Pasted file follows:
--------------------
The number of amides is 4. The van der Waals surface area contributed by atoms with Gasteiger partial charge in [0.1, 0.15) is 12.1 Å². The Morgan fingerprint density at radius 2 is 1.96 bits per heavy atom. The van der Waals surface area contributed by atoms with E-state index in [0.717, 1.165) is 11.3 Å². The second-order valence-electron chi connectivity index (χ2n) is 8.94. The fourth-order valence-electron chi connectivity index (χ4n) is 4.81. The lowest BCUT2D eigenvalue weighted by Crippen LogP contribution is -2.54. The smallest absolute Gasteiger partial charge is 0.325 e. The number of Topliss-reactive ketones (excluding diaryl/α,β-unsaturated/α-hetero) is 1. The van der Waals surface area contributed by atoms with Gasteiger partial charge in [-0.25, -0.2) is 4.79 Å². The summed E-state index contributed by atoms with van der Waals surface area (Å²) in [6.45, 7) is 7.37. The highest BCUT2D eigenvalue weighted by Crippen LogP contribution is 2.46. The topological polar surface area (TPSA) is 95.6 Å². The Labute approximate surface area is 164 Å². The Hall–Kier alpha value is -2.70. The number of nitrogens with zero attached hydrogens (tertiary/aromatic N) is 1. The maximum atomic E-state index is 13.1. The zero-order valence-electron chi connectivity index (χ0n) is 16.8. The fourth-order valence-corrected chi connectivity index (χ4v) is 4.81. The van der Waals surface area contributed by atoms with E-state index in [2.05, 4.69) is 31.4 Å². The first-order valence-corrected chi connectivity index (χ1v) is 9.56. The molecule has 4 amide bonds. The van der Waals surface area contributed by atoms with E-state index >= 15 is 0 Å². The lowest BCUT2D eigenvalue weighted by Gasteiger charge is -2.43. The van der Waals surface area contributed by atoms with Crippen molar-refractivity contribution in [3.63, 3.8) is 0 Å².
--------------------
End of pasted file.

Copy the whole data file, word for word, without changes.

The number of amides is 4. The van der Waals surface area contributed by atoms with Gasteiger partial charge in [0.1, 0.15) is 12.1 Å². The Morgan fingerprint density at radius 2 is 1.96 bits per heavy atom. The van der Waals surface area contributed by atoms with E-state index in [0.717, 1.165) is 11.3 Å². The second-order valence-electron chi connectivity index (χ2n) is 8.94. The fourth-order valence-electron chi connectivity index (χ4n) is 4.81. The lowest BCUT2D eigenvalue weighted by Crippen LogP contribution is -2.54. The smallest absolute Gasteiger partial charge is 0.325 e. The number of Topliss-reactive ketones (excluding diaryl/α,β-unsaturated/α-hetero) is 1. The van der Waals surface area contributed by atoms with Gasteiger partial charge in [-0.25, -0.2) is 4.79 Å². The summed E-state index contributed by atoms with van der Waals surface area (Å²) in [6.45, 7) is 7.37. The highest BCUT2D eigenvalue weighted by Crippen LogP contribution is 2.46. The topological polar surface area (TPSA) is 95.6 Å². The Labute approximate surface area is 164 Å². The Hall–Kier alpha value is -2.70. The number of nitrogens with zero attached hydrogens (tertiary/aromatic N) is 1. The maximum atomic E-state index is 13.1. The zero-order valence-electron chi connectivity index (χ0n) is 16.8. The fourth-order valence-corrected chi connectivity index (χ4v) is 4.81. The van der Waals surface area contributed by atoms with E-state index in [2.05, 4.69) is 31.4 Å². The first-order valence-corrected chi connectivity index (χ1v) is 9.56. The molecule has 4 amide bonds. The van der Waals surface area contributed by atoms with E-state index >= 15 is 0 Å². The lowest BCUT2D eigenvalue weighted by Gasteiger charge is -2.43. The van der Waals surface area contributed by atoms with Crippen molar-refractivity contribution in [3.63, 3.8) is 0 Å².